About the Author
He was one of a long line of bards, or poets, who worked in the oral tradition. Homer and other bards of the time could recite, or chant, long epic poems. Both works attributed to Homer – the Iliad and the Odyssey – are over ten thousand lines long in the original. Homer must have had an amazing memory but was helped by the formulaic poetry style of the time.
In the Iliad Homer sang of death and glory, of a few days in the struggle between the Greeks and the Trojans. Mortal men played out their fate under the gaze of the gods. The Odyssey is the original collection of tall traveller’s tales. Odysseus, on his way home from the Trojan War, encounters all kinds of marvels from one-eyed giants to witches and beautiful temptresses. His adventures are many and memorable before he gets back to Ithaca and his faithful wife Penelope.
We can never be certain that both these stories belonged to Homer. In fact ‘Homer’ may not be a real name but a kind of nickname meaning perhaps ‘the hostage’ or ‘the blind one’. Whatever the truth of their origin, the two stories, developed around three thousand years ago, may well still be read in three thousand years’ time.
Read an Excerpt
Athene Visits Telemachus
Tell me, Muse, the story of that resourceful man who was driven to wander far and wide after he had sacked the holy citadel of Troy. He saw the cities of many people and he learnt their ways. He suffered great anguish on the high seas in his struggles to preserve his life and bring his comrades home. But he failed to save those comrades, in spite of all his efforts. It was their own transgression that brought them to their doom, for in their folly they devoured the oxen of Hyperion the Sun-god and he saw to it that they would never return. Tell us this story, goddess daughter of Zeus, beginning at whatever point you will.
All the survivors of the war had reached their homes by now and so put the perils of battle and the sea behind them. Odysseus alone was prevented from returning to the home and wife he yearned for by that powerful goddess, the Nymph Calypso, who longed for him to marry her, and kept him in her vaulted cave. Not even when the rolling seasons brought in the year which the gods had chosen for his homecoming to Ithaca was he clear of his troubles and safe among his friends. Yet all the gods pitied him, except Poseidon, who pursued the heroic Odysseus with relentless malice till the day when he reached his own country.
Poseidon, however, was now gone on a visit to the distant Ethiopians, in the most remote part of the world, half of whom live where the Sun goes down, and half where he rises. He had gone to accept a sacrifice of bulls and rams, and there he sat and enjoyed the pleasures of the feast. Meanwhile the rest of the gods had assembled in the palace of Olympian Zeus, and the Father of men and gods opened a discussion among them. He had been thinking of the handsome Aegisthus, whom Agamemnon’s far-famed son Orestes killed; and it was with Aegisthus in his mind that Zeus now addressed the immortals:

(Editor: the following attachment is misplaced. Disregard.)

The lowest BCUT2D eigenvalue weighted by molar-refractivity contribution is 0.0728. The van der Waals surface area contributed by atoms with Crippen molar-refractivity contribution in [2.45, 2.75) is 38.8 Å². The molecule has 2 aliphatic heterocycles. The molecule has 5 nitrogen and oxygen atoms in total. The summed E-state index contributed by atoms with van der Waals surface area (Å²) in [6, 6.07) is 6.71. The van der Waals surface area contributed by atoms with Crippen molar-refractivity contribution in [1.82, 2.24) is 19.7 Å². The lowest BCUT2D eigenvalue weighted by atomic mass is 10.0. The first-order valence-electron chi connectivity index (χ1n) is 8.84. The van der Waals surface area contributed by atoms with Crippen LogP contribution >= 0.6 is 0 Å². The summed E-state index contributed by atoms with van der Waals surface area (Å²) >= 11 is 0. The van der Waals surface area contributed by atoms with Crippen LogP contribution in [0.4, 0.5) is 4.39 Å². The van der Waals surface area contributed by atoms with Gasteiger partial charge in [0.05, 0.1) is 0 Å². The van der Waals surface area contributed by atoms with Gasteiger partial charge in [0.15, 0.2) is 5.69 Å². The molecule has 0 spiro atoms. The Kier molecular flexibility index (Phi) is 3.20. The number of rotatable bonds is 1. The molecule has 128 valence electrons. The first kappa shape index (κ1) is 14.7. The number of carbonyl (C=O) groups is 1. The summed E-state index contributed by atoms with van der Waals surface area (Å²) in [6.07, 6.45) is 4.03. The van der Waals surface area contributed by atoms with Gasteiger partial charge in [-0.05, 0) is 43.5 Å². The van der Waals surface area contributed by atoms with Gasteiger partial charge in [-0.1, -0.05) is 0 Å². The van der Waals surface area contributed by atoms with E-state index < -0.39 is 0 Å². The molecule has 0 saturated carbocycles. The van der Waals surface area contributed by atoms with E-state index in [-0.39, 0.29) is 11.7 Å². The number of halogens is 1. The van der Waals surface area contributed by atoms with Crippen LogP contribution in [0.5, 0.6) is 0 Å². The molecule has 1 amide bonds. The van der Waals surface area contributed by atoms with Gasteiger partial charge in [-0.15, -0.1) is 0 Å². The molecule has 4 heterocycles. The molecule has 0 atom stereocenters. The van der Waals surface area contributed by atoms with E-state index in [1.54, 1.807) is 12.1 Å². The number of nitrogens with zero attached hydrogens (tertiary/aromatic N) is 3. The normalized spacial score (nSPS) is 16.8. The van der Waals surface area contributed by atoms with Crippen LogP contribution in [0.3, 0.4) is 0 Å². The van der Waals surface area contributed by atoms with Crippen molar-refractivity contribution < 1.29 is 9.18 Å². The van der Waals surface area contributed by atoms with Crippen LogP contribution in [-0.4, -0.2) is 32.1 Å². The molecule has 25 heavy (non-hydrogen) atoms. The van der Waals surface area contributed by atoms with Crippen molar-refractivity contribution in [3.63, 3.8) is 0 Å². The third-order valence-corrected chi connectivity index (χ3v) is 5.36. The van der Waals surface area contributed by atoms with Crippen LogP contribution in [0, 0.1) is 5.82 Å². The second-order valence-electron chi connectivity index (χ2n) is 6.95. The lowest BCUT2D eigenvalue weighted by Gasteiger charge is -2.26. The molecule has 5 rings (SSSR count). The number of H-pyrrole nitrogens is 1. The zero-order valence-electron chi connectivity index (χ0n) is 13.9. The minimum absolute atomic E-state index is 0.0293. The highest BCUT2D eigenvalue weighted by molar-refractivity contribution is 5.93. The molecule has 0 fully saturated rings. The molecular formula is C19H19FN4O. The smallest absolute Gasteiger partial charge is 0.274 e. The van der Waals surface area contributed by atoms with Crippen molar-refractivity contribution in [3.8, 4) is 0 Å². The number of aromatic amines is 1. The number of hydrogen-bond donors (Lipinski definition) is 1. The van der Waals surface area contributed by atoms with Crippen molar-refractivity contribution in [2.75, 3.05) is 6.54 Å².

‘What a lamentable thing it is that men should blame the gods and regard us as the source of their troubles, when it is their own transgressions which bring them suffering that was not their destiny. Consider Aegisthus: it was not his destiny to steal Agamemnon’s wife and murder her husband when he came home. He knew the result would be utter disaster, since we ourselves had sent Hermes, the keen-eyed Giant-slayer, to warn him neither to kill the man nor to court his wife. For Orestes, as Hermes told him, was bound to avenge Agamemnon as soon as he grew up and thought with longing of his home. Yet with all his friendly counsel Hermes failed to dissuade him. And now Aegisthus has paid the final price for all his sins.’
Table of Contents
|1||Trouble at Home||3|
|2||A Gathering and a Parting||16|
|3||In the Great Hall of Nestor||28|
|4||With Menelaos and Helen||43|
|5||A Raft on the High Seas||67|
|7||The Warmest Welcome||91|
|8||Songs, Challenges, Dances, and Gifts||101|
|9||A Battle, the Lotos, and a Savage's Cave||118|
|10||Mad Winds, Laistrugonians, and an Enchantress||135|
|11||The Land of the Dead||152|
|12||Evil Song, a Deadly Strait, and Forbidden Herds||171|
|13||A Strange Arrival Home||184|
|14||The House of the Swineherd||197|
|15||Son and Father Converging||213|
|16||Father and Son Reunited||229|
|17||Unknown in His Own House||243|
|18||Fights in the Great Hall||261|
|19||Memory and Dream in the Palace||274|
|20||Dawn of the Death-Day||292|
|21||The Stringing of the Bow||304|
|22||Revenge in the Great Hall||317|
|23||Husband and Wife at Last||332|
|24||Last Tensions and Peace||343|
|Names in the Odyssey||409|
What People are Saying About This
Wonderfully readable... Just the right blend of roughness and sophistication. (Ted Hughes)Robert Fagles is the best living translator of ancient Greek drama, lyric poetry, and epic into modern English. (Garry Wills, The New Yorker)Mr. Fagles has been remarkably successful in finding a style that is of our time and yet timeless. (Richard Jenkyns, The New York Times Book Review)